Children with attention deficit hyperactivity disorder may be overly active or have trouble paying attention or controlling impulsive behaviors.
But one school psychology student researcher at Central Michigan University wondered if these children actually could be sitting on a solution to their ADHD.
Abbie Taipalus questioned, "Would sitting on a therapy ball instead of a traditional four-legged classroom chair improve their on-task behavior and academic performance?"
Therapy balls — also known as exercise balls or stability balls — are air-filled rubber balls that range from 20 to 30 inches in diameter. An increasing number of school systems across the United States are using them to improve student attention, but the research into their effects is limited.
Taipalus was onto a great topic to pursue as a thesis paper, and she had the full support of her professor Michael Hixson.
Even the research journal Behavioral Interventions took interest and recently published the work Taipalus collaborated with Hixson and fellow CMU psychology graduate students Robert Wyse and Sophie Fursa.
ADHD is one of the most common childhood neurobehavioral disorders. An estimated 5.1 million children between ages 4 and 17 have a current ADHD diagnosis.
"In learning about how common the balls are in school settings today, I knew the study would be valuable," said Taipalus, of Jonesville, Michigan. "I've always believed in the positive effects of movement and exercise on learning. I knew this study would be the perfect opportunity to learn more about these theories."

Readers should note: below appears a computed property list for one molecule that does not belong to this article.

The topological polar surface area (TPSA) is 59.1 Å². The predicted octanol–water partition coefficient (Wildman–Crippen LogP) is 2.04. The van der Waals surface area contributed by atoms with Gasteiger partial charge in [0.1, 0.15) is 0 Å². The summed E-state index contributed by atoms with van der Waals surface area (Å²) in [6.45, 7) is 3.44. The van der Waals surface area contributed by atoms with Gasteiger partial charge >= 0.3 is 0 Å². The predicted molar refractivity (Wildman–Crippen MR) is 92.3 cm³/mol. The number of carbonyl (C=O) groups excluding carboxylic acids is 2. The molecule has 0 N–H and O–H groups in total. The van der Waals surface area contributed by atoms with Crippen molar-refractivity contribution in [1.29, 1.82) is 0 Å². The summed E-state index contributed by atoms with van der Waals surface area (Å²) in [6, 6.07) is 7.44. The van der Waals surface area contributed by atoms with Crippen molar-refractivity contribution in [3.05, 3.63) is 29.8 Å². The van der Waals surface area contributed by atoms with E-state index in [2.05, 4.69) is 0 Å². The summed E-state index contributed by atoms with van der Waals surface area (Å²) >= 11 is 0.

She is working as a school psychologist in the Jackson County Intermediate School District as she finishes her doctoral studies at CMU.
It turns out Taipalus and her team found that therapy balls fall flat in helping elementary school students diagnosed with ADHD to stay on task. There were relatively small differences in academic engagement between when a child sat on a chair or a therapy ball.
Project advances ADHD research
It may seem like this was an unsuccessful project. But finding nothing actually pushes researchers closer to discovering solutions for helping children with ADHD, Hixson said.
He explained that there is little research into the effects of using therapy balls in the classroom, and their collective results are inconclusive. Some studies show benefits while other studies show none.
"We want to know what works and what doesn't work," he said.
Taipalus first noticed therapy balls being used as chairs in schools during her first-year practical experience. She immediately started reviewing the research on using therapy balls as chairs. She found only four published studies.
"As a school psychologist, I work with students with ADHD on a daily basis who struggle socially, behaviorally and academically," Taipalus said. "A large number of these parents are choosing not to medicate, which makes it even more important to provide up-to-date research on nonpharmacological strategies to help these students be successful."